Sunday, June 10, 2018
Dear Family and Friends:
The house across the street has been empty since last February. Juca and I refer to it as “Dick’s House.” Prior to February, Dick Berry PhD, lived in that house for sixty years. We celebrated Doctor Berry’s 99th birthday last December. He passed away in February.
I liked Dick…a lot. We spoke often. It is impossible to have a conversation with someone who is in their 90’s and not learn something about American history. Dick’s stories spanned the 1920’s to the present. He came to Bloomington to teach in IU’s psychology department with B.F.Skinner. Some of you psych majors may remember that famous psychology researcher’s name. Dick moved into the house when it was the only one on South Hawthorne Dr. He watched all of our neighbor’s houses being built, and he had stories about many of them, including ours. We talked about everything from farming to World War II (he was employed by the defense department during the war to give psychological tests to US Navy submarine applicants). And like yours truly, Dick loved football.
Our front porch looks directly out on Dick’s front porch. My wife Juca could tell by the position of Dick’s curtains, the lights in the house, the garage door if all was OK with our neighbor. We had keys to his house so that if there was a problem we could get in and help. This happened a few times. Finally, Dick moved to an assisted care facility here in Bloomington. That’s when our relationship really blossomed. I use to go to visit Dick every Sunday. We would schmooze…he knew the stock market backwards and forwards, loved to kid me about the Cubs, was always up to date with what was happening with the Indianapolis Colts, and on and on. Sunday afternoons we would watch whatever NFL game was on and just…talk football. Dick played the game in high school as did I. We both shared the same number at least for one season. That was number 40. His season was in the 1930’s and mine in the ‘60s. He liked to pull out the last remaining picture of his football team.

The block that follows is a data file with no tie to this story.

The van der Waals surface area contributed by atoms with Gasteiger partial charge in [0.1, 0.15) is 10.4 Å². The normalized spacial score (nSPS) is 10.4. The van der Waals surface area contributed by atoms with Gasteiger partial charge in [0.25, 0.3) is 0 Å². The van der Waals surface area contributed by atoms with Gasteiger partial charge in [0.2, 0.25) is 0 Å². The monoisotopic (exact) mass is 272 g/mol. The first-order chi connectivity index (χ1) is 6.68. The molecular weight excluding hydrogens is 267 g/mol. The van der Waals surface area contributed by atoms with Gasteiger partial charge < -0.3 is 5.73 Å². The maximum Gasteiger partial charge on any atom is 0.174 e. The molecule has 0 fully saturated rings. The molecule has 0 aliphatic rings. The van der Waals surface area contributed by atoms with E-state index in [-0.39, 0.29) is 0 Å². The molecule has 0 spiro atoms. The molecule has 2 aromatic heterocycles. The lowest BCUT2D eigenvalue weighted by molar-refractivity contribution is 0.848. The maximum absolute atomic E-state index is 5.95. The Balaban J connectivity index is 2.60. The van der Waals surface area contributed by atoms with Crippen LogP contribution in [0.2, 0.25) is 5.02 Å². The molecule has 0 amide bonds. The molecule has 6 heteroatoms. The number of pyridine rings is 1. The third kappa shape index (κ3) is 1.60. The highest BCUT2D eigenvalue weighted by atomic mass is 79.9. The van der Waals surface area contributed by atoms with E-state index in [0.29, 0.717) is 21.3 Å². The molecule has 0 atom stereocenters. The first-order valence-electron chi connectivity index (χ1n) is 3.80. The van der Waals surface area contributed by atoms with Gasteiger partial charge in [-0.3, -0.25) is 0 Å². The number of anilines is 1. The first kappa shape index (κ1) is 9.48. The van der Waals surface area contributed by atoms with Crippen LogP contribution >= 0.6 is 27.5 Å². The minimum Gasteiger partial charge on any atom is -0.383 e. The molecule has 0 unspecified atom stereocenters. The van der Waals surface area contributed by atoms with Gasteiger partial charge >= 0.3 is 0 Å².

Every time I visited Dick I asked some question about his life or about a particular time in America. We talked about the McCarthy trials, campus rebellion in the 1960's, and the Great Depression; anything I could think of. It was always interesting to hear firsthand about things that I had only read about. Dick was a living American history.
Dick also asked me a lot of questions. He was interested in my camp work, what Judaism had to say about various things, and much, much more.
Next month it seems a young couple will be moving into the house across the street. That’s a good thing because time marches on. GUCI’s old caretaker, our friend Earl Beeler once commented to me as we walked through the woods at camp and saw a tree that had fallen over, that, “Us old trees have move over to make room for the young ones coming up.” That’s a true but hard lesson to take to heart.
Dick has moved on to make room for the young ones coming up. According to Earl, that's the way it has to be, and we all know he was right. Nevertheless, I miss Dick (and Earl)... a lot.